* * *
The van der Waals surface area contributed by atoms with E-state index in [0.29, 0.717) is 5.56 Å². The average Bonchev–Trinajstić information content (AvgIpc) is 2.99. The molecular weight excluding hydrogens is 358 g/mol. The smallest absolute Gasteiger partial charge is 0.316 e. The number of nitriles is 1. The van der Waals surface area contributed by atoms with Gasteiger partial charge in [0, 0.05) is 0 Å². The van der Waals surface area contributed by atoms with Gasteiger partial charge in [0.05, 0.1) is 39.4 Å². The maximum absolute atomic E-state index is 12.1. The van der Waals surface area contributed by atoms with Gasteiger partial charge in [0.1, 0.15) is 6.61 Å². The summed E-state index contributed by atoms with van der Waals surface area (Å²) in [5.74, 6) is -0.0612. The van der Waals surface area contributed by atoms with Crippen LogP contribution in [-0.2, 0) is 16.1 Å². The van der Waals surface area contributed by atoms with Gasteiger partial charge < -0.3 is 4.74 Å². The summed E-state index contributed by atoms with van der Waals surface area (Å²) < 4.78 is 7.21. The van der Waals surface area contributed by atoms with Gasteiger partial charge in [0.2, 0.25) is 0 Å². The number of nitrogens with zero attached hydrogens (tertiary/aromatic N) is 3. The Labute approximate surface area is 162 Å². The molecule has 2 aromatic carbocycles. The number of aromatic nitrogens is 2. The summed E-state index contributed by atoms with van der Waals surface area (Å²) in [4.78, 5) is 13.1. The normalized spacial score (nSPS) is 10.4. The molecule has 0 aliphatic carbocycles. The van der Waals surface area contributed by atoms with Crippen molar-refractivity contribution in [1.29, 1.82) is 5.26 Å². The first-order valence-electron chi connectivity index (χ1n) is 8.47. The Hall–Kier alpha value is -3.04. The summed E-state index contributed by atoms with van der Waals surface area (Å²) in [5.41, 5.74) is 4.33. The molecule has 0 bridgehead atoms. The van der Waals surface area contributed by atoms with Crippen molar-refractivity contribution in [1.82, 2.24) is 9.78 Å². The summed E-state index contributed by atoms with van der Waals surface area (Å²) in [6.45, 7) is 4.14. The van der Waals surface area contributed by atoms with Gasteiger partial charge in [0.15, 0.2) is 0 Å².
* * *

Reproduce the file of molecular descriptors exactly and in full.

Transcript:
The van der Waals surface area contributed by atoms with E-state index in [0.29, 0.717) is 5.56 Å². The average Bonchev–Trinajstić information content (AvgIpc) is 2.99. The molecular weight excluding hydrogens is 358 g/mol. The smallest absolute Gasteiger partial charge is 0.316 e. The number of nitriles is 1. The van der Waals surface area contributed by atoms with Gasteiger partial charge in [0, 0.05) is 0 Å². The van der Waals surface area contributed by atoms with Gasteiger partial charge in [0.05, 0.1) is 39.4 Å². The maximum absolute atomic E-state index is 12.1. The van der Waals surface area contributed by atoms with Gasteiger partial charge in [0.1, 0.15) is 6.61 Å². The summed E-state index contributed by atoms with van der Waals surface area (Å²) in [5.74, 6) is -0.0612. The van der Waals surface area contributed by atoms with Crippen LogP contribution in [-0.2, 0) is 16.1 Å². The van der Waals surface area contributed by atoms with Gasteiger partial charge < -0.3 is 4.74 Å². The summed E-state index contributed by atoms with van der Waals surface area (Å²) < 4.78 is 7.21. The van der Waals surface area contributed by atoms with Gasteiger partial charge in [0.2, 0.25) is 0 Å². The number of nitrogens with zero attached hydrogens (tertiary/aromatic N) is 3. The Labute approximate surface area is 162 Å². The molecule has 2 aromatic carbocycles. The number of aromatic nitrogens is 2. The summed E-state index contributed by atoms with van der Waals surface area (Å²) in [4.78, 5) is 13.1. The normalized spacial score (nSPS) is 10.4. The molecule has 0 aliphatic carbocycles. The van der Waals surface area contributed by atoms with Crippen molar-refractivity contribution in [1.29, 1.82) is 5.26 Å². The first-order valence-electron chi connectivity index (χ1n) is 8.47. The Hall–Kier alpha value is -3.04. The summed E-state index contributed by atoms with van der Waals surface area (Å²) in [5.41, 5.74) is 4.33. The molecule has 0 bridgehead atoms. The van der Waals surface area contributed by atoms with Crippen molar-refractivity contribution in [1.82, 2.24) is 9.78 Å². The summed E-state index contributed by atoms with van der Waals surface area (Å²) in [6.45, 7) is 4.14. The van der Waals surface area contributed by atoms with Gasteiger partial charge in [0.15, 0.2) is 0 Å².